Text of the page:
If measures to prop up banks, prevent foreclosures and stabilize the financial system succeed, there is a "reasonable prospect" that the current recession will end this year and that 2010 will be a year of recovery, Federal Reserve Chairman Ben Bernanke told lawmakers Tuesday.
Federal Reserve policymakers expect unemployment to grow from 7.6 percent at the end of 2008 to nearly 9 percent by the end of the year before easing in 2010, Bernanke said in his prepared remarks to the Senate Banking Committee.
Housing and mortgage markets have proved "a serious drag on the broader economy," Bernanke said. The downturn has hurt household wealth, and rising mortgage delinquencies have threatened the health of financial institutions.
"Recent data show that residential construction and sales continue to be very weak, house prices continue to fall, and foreclosure starts remain at very high levels," Bernanke said in presenting the Fed’s Semiannual Monetary Policy Report to Congress.
The report noted that single-family housing starts fell to an annual rate of 460,000 homes during the fourth quarter, down about 75 percent from the high seen in mid-2005. Although the decline in new-home construction means less pressure on bloated housing inventories, it was also one of many factors contributing to what Bernanke called a "severe contraction" of the U.S. economy.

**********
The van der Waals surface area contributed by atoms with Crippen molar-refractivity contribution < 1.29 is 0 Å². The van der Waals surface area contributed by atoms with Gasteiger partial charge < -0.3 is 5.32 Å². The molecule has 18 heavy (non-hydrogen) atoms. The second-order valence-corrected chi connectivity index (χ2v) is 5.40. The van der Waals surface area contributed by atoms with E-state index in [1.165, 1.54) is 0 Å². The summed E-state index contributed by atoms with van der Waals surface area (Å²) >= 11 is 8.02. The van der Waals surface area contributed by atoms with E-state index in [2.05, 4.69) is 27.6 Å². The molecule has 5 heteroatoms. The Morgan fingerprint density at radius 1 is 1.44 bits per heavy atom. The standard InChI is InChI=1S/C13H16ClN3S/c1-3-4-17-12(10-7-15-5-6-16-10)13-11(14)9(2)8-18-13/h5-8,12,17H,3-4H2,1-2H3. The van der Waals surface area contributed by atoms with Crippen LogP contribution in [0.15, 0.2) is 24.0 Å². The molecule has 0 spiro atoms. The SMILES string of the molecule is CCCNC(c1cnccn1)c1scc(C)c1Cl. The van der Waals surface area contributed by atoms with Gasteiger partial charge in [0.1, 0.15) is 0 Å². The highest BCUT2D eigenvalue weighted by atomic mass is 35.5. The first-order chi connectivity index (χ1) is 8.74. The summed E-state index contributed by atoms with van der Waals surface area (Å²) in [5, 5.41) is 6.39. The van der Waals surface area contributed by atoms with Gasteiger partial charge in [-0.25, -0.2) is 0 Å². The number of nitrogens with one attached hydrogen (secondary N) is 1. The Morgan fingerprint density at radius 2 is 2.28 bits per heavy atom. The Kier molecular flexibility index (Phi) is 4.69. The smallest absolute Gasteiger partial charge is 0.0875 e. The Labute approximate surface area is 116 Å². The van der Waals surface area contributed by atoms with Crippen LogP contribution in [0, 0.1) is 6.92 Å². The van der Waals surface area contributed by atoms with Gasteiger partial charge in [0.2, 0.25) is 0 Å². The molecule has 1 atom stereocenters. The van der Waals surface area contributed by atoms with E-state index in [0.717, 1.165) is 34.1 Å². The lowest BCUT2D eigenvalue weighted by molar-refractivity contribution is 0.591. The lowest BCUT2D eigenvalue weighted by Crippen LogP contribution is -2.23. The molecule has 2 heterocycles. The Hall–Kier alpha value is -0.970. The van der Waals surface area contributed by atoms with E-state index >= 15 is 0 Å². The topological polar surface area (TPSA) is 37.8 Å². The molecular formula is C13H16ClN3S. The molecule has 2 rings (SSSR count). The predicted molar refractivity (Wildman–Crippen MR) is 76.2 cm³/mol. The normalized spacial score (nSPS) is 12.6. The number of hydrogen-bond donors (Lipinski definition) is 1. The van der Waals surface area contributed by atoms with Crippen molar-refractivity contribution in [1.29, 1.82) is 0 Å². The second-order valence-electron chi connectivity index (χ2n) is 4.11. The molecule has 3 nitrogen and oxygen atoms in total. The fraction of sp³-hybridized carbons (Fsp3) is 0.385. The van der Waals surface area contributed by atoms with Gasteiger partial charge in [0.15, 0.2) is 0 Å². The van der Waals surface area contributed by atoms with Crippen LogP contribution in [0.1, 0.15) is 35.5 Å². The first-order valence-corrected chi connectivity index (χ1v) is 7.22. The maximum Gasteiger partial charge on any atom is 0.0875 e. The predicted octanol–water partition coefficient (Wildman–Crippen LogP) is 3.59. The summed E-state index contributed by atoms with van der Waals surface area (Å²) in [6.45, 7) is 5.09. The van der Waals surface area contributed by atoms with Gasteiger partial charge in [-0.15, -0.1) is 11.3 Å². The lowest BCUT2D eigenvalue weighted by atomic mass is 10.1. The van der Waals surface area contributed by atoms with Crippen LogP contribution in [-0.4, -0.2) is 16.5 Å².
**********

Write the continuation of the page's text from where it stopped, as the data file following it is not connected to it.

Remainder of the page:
Sales of new homes were off 70 percent from their mid-2005 peak, the report said, while existing-home sales ended the year more than 30 percent below the highs of a few years earlier.
With home prices falling, lenders tightening standards and foreclosures on the rise, total household mortgage debt appears to have declined in 2008 for the first time since recordkeeping began in the 1950s, the report said.
Securitization of mortgages by Fannie Mae and Freddie Mac has fallen in recent months, with issuance of mortgage-backed securities just outpacing maturing issues so that levels outstanding have only inched up since the summer.
Issuance of Ginnie Mae securities backed by FHA loans continues to be strong, with FHA offering "an alternative source of mortgage financing for some nonprime and near-prime borrowers," the report said. However, FHA-backed loans have only partially offset the reduction in credit from other sources, largely because of the FHA’s relatively strict lending standards and higher costs, the report said.
Interest rates on 30-year fixed-rate mortgages eligible for purchase or guarantee by Fannie and Freddie have fallen a full percentage point since the Federal Reserve announced a program to purchase mortgage-backed securities issued by the government-sponsored entities.
But interest rates for nonconforming, "jumbo" loans have not come down as drastically, and the "extraordinarily wide spread" between the two rates is widening further. The high level of this spread reflects the absence of a secondary market for jumbo mortgages and increased aversion by banks to making potentially risky loans, the report said.
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